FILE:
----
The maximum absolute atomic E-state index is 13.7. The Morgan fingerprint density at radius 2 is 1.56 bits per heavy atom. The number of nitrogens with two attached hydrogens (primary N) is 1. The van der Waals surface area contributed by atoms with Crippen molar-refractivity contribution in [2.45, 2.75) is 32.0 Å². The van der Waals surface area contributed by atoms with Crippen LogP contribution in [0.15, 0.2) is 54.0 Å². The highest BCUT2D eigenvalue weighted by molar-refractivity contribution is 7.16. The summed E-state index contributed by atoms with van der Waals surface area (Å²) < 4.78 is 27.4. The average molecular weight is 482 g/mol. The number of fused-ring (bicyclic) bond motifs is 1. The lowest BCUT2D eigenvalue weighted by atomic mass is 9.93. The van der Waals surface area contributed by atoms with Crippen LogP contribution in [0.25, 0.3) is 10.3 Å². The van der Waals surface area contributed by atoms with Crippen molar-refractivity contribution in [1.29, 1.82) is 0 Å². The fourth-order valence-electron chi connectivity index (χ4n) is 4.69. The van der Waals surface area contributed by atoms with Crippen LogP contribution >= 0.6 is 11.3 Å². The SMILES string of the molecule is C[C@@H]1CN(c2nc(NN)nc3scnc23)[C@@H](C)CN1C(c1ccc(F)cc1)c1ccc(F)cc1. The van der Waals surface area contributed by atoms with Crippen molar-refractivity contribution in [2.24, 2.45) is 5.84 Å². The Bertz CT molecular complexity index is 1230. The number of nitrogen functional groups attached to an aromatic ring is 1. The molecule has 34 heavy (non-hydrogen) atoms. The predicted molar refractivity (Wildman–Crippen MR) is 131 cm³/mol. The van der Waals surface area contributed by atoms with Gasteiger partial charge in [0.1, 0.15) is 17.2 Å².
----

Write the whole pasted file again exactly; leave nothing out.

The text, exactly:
The maximum absolute atomic E-state index is 13.7. The Morgan fingerprint density at radius 2 is 1.56 bits per heavy atom. The number of nitrogens with two attached hydrogens (primary N) is 1. The van der Waals surface area contributed by atoms with Crippen molar-refractivity contribution in [2.45, 2.75) is 32.0 Å². The van der Waals surface area contributed by atoms with Crippen LogP contribution in [0.15, 0.2) is 54.0 Å². The highest BCUT2D eigenvalue weighted by molar-refractivity contribution is 7.16. The summed E-state index contributed by atoms with van der Waals surface area (Å²) < 4.78 is 27.4. The average molecular weight is 482 g/mol. The number of fused-ring (bicyclic) bond motifs is 1. The lowest BCUT2D eigenvalue weighted by atomic mass is 9.93. The van der Waals surface area contributed by atoms with Crippen LogP contribution in [0.25, 0.3) is 10.3 Å². The van der Waals surface area contributed by atoms with Crippen molar-refractivity contribution in [1.29, 1.82) is 0 Å². The fourth-order valence-electron chi connectivity index (χ4n) is 4.69. The van der Waals surface area contributed by atoms with Crippen LogP contribution >= 0.6 is 11.3 Å². The SMILES string of the molecule is C[C@@H]1CN(c2nc(NN)nc3scnc23)[C@@H](C)CN1C(c1ccc(F)cc1)c1ccc(F)cc1. The van der Waals surface area contributed by atoms with Crippen molar-refractivity contribution in [2.24, 2.45) is 5.84 Å². The Bertz CT molecular complexity index is 1230. The number of nitrogen functional groups attached to an aromatic ring is 1. The molecule has 34 heavy (non-hydrogen) atoms. The predicted molar refractivity (Wildman–Crippen MR) is 131 cm³/mol. The van der Waals surface area contributed by atoms with Gasteiger partial charge in [0.1, 0.15) is 17.2 Å².